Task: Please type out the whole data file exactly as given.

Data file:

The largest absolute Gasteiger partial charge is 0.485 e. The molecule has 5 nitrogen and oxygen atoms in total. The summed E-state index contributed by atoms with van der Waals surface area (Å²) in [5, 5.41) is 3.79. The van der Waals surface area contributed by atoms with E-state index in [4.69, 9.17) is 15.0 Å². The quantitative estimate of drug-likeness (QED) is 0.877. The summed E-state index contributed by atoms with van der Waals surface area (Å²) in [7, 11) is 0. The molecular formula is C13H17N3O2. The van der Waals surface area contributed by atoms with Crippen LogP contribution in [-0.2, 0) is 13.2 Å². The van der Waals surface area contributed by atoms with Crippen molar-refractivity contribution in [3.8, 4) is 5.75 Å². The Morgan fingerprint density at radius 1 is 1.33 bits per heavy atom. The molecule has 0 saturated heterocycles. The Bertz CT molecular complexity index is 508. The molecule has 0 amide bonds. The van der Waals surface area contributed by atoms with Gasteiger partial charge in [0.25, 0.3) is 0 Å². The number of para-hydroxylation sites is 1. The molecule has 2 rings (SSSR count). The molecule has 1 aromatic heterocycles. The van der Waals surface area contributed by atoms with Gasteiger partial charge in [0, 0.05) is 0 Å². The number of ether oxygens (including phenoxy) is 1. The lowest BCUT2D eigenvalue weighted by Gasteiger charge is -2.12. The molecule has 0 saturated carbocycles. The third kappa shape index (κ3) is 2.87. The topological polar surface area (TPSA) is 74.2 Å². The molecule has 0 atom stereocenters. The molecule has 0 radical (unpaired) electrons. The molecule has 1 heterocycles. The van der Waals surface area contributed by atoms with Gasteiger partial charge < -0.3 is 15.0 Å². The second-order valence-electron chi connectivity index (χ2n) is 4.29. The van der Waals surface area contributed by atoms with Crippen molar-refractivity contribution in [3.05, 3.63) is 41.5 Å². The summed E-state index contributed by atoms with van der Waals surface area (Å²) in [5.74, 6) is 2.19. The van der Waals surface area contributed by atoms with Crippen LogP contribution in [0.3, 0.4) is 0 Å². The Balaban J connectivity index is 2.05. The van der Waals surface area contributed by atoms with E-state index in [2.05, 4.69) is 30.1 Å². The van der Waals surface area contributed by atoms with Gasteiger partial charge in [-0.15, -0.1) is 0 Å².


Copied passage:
The largest absolute Gasteiger partial charge is 0.485 e. The molecule has 5 nitrogen and oxygen atoms in total. The summed E-state index contributed by atoms with van der Waals surface area (Å²) in [5, 5.41) is 3.79. The van der Waals surface area contributed by atoms with E-state index in [4.69, 9.17) is 15.0 Å². The quantitative estimate of drug-likeness (QED) is 0.877. The summed E-state index contributed by atoms with van der Waals surface area (Å²) in [7, 11) is 0. The molecular formula is C13H17N3O2. The van der Waals surface area contributed by atoms with Crippen LogP contribution in [-0.2, 0) is 13.2 Å². The van der Waals surface area contributed by atoms with Crippen molar-refractivity contribution in [3.8, 4) is 5.75 Å². The Morgan fingerprint density at radius 1 is 1.33 bits per heavy atom. The molecule has 0 saturated heterocycles. The Bertz CT molecular complexity index is 508. The molecule has 0 amide bonds. The van der Waals surface area contributed by atoms with Gasteiger partial charge in [0.25, 0.3) is 0 Å². The number of para-hydroxylation sites is 1. The molecule has 2 rings (SSSR count). The molecule has 1 aromatic heterocycles. The van der Waals surface area contributed by atoms with Gasteiger partial charge in [0, 0.05) is 0 Å². The number of ether oxygens (including phenoxy) is 1. The lowest BCUT2D eigenvalue weighted by Gasteiger charge is -2.12. The molecule has 0 saturated carbocycles. The third kappa shape index (κ3) is 2.87. The topological polar surface area (TPSA) is 74.2 Å². The molecule has 0 atom stereocenters. The molecule has 0 radical (unpaired) electrons. The molecule has 1 heterocycles. The van der Waals surface area contributed by atoms with Gasteiger partial charge < -0.3 is 15.0 Å². The second-order valence-electron chi connectivity index (χ2n) is 4.29. The van der Waals surface area contributed by atoms with Crippen molar-refractivity contribution in [3.05, 3.63) is 41.5 Å². The summed E-state index contributed by atoms with van der Waals surface area (Å²) in [5.74, 6) is 2.19. The van der Waals surface area contributed by atoms with Crippen LogP contribution in [0.3, 0.4) is 0 Å². The Balaban J connectivity index is 2.05. The van der Waals surface area contributed by atoms with E-state index in [2.05, 4.69) is 30.1 Å². The van der Waals surface area contributed by atoms with Gasteiger partial charge in [-0.15, -0.1) is 0 Å².